Beefy Boxes and Bandwidth Generously Provided by pair Networks
Perl: the Markov chain saw

Re: mod_perl sql result cache

by grantm (Parson)
on Aug 23, 2011 at 08:47 UTC ( #921845=note: print w/replies, xml ) Need Help??

in reply to mod_perl sql result cache

That really depends on your application/framework. mod_perl puts a persistent Perl interpreter inside each Apache process, so the values stored in global variables (or file scoped lexicals, or indeed anything that's still referenced) at the end of one request will still be there at the start of the next.

The problem with this raw mechanism is that the persistent/cached values exist separately in each Apache child process. Which means 1) you get multiple copies and 2) there's no way to invalidate a cached item across all processes.

It's usually better to use something like memcache to manage persistent cache values. It avoids the multiple copies issue and provides a central place to invalidate cached items.

So in summary, I'm afraid you'll have to dive into the code for your app to find out how it manages cached values.

Replies are listed 'Best First'.
Re^2: mod_perl sql result cache
by jbenezech (Acolyte) on Aug 25, 2011 at 03:59 UTC
    The only global variable I'm using is AUTOLOAD. I'm coding in OO style and using inheritance. I'm using AUTOLOAD for more flexibility in my object structures.
    package Entities::Entity; our $AUTOLOAD; use constant UNDEF_VALUE => '##UNDEF_VALUE##'; sub new() { my ($class) = @_; my $self = { }; bless $self, $class; return $self; } sub AUTOLOAD { my ($self, $val) = @_; my $type = ref($self) or croak "$self is not an object"; my $name = $AUTOLOAD; $name =~ s/.*://; # strip fully-qualified portion if (defined($val)) { if ($val eq UNDEF_VALUE) { $self->{$name} = undef; } else { return $self->{$name} = $val; } } else { my $val = $self->{$name}; $self->{$name} = undef unless (defined($val)); if (ref($val) eq "HASH") { return \%$val; } if (ref($val) eq "ARRAY") { return \@$val; } return $val; } }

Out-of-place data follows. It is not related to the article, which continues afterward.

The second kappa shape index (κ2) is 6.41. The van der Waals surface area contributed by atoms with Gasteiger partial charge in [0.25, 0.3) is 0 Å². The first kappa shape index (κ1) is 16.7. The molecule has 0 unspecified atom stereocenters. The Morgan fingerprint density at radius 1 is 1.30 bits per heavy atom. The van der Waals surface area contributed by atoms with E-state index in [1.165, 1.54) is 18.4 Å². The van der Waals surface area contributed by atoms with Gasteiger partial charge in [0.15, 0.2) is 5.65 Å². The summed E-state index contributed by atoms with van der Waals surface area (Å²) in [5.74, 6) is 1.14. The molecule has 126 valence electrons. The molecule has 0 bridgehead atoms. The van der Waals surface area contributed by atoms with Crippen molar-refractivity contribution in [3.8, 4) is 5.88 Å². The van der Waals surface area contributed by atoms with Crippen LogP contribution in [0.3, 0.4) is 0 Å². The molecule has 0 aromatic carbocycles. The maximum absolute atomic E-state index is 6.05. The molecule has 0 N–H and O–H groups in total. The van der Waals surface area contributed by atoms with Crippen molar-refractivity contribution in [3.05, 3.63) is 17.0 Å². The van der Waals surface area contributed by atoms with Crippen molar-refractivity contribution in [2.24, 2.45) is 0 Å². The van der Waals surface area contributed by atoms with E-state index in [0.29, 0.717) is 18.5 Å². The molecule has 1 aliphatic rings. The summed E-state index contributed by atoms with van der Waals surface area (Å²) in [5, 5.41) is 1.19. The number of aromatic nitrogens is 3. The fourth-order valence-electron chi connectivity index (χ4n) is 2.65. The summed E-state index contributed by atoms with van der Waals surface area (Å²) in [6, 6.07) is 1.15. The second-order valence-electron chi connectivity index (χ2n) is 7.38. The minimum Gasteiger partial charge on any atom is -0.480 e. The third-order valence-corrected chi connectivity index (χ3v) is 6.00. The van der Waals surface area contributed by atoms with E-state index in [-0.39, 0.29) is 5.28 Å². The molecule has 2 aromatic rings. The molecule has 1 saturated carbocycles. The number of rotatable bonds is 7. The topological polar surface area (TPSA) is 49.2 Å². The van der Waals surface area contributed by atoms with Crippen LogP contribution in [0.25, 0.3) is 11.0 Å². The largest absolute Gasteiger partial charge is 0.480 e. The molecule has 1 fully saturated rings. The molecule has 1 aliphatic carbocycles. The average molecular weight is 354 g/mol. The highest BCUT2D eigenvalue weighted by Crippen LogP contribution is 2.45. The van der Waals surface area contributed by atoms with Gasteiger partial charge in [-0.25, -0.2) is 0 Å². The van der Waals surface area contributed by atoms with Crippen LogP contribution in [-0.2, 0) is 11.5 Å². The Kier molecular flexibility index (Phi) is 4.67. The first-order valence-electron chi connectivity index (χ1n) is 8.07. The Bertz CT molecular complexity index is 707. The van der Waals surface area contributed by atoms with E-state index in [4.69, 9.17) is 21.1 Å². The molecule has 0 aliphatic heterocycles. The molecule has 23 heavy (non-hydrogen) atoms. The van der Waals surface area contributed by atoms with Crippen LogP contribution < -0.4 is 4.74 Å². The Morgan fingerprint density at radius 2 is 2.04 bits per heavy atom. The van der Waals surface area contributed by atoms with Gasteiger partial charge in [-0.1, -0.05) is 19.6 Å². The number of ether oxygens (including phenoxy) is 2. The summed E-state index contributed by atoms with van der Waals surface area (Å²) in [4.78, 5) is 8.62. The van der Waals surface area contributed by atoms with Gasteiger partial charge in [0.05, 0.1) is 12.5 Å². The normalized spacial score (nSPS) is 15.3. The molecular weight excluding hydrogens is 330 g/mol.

package Customer::Entities::CustomerInvoice; use base qw(Entities::Entity); sub new { my ($class) = @_; my $self = $class->SUPER::new(); return $self; }

    On the other hand, everytime a new request comes in, new objects are created. If the member's values were cached, nothing would work properly I guess. Also, my debug messages show that each object is different.

    On the database end, the only package level global variable is a hash holding the database handles. I do not do any explicit caching. There is also no cached queries in mysql.

    I was suspecting apache/modperl to do some transparent query result caching for long running queries. Could it be the case ? (for info, I'm running ActivePerl 5.10, Apache 2.2, XP SP2).

    I thought I would try to look into apache's memory and see what objects are still in cache after a request but I cannot find a repository for the B-Size module. Any idea where to find this ? (probably different topic)


Log In?

What's my password?
Create A New User
Node Status?
node history
Node Type: note [id://921845]
and all is quiet...

How do I use this? | Other CB clients
Other Users?
Others lurking in the Monastery: (4)
As of 2018-05-23 23:38 GMT
Find Nodes?
    Voting Booth?